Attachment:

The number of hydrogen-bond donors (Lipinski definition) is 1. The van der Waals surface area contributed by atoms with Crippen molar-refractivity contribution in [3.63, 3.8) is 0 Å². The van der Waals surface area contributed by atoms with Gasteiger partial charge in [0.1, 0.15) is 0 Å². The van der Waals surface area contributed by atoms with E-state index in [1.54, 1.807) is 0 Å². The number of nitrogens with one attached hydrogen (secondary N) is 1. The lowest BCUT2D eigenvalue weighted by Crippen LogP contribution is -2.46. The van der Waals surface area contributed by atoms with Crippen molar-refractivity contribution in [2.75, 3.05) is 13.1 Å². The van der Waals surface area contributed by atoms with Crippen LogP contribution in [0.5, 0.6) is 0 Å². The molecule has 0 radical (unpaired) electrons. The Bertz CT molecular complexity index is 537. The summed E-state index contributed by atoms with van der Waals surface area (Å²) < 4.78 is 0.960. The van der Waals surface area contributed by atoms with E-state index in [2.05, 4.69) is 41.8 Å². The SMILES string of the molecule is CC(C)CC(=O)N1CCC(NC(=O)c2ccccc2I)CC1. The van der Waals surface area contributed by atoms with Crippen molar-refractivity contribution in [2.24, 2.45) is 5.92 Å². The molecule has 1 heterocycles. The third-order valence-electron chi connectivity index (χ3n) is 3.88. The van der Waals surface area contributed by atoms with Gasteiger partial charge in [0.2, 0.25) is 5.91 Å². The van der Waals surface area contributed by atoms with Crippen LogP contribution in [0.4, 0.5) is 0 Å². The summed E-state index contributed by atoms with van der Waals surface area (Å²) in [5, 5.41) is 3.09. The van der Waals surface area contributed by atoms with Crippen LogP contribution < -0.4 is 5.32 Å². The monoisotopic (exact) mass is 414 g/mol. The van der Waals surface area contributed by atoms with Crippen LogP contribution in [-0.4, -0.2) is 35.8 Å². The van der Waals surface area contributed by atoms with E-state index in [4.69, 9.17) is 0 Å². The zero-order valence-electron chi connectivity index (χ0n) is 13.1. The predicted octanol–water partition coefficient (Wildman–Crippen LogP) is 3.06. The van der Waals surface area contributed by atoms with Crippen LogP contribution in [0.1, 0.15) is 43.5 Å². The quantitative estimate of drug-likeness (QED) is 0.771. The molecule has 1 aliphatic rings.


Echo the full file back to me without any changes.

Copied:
The number of hydrogen-bond donors (Lipinski definition) is 1. The van der Waals surface area contributed by atoms with Crippen molar-refractivity contribution in [3.63, 3.8) is 0 Å². The van der Waals surface area contributed by atoms with Gasteiger partial charge in [0.1, 0.15) is 0 Å². The van der Waals surface area contributed by atoms with E-state index in [1.54, 1.807) is 0 Å². The number of nitrogens with one attached hydrogen (secondary N) is 1. The lowest BCUT2D eigenvalue weighted by Crippen LogP contribution is -2.46. The van der Waals surface area contributed by atoms with Crippen molar-refractivity contribution in [2.75, 3.05) is 13.1 Å². The van der Waals surface area contributed by atoms with Crippen LogP contribution in [0.5, 0.6) is 0 Å². The molecule has 0 radical (unpaired) electrons. The Bertz CT molecular complexity index is 537. The summed E-state index contributed by atoms with van der Waals surface area (Å²) < 4.78 is 0.960. The van der Waals surface area contributed by atoms with E-state index in [2.05, 4.69) is 41.8 Å². The SMILES string of the molecule is CC(C)CC(=O)N1CCC(NC(=O)c2ccccc2I)CC1. The van der Waals surface area contributed by atoms with Crippen molar-refractivity contribution in [2.24, 2.45) is 5.92 Å². The molecule has 1 heterocycles. The third-order valence-electron chi connectivity index (χ3n) is 3.88. The van der Waals surface area contributed by atoms with Gasteiger partial charge in [0.2, 0.25) is 5.91 Å². The van der Waals surface area contributed by atoms with Crippen LogP contribution in [0.4, 0.5) is 0 Å². The summed E-state index contributed by atoms with van der Waals surface area (Å²) in [5, 5.41) is 3.09. The van der Waals surface area contributed by atoms with Crippen LogP contribution < -0.4 is 5.32 Å². The monoisotopic (exact) mass is 414 g/mol. The van der Waals surface area contributed by atoms with Crippen LogP contribution in [-0.4, -0.2) is 35.8 Å². The van der Waals surface area contributed by atoms with E-state index in [4.69, 9.17) is 0 Å². The zero-order valence-electron chi connectivity index (χ0n) is 13.1. The predicted octanol–water partition coefficient (Wildman–Crippen LogP) is 3.06. The van der Waals surface area contributed by atoms with Crippen LogP contribution in [0.1, 0.15) is 43.5 Å². The quantitative estimate of drug-likeness (QED) is 0.771. The molecule has 1 aliphatic rings.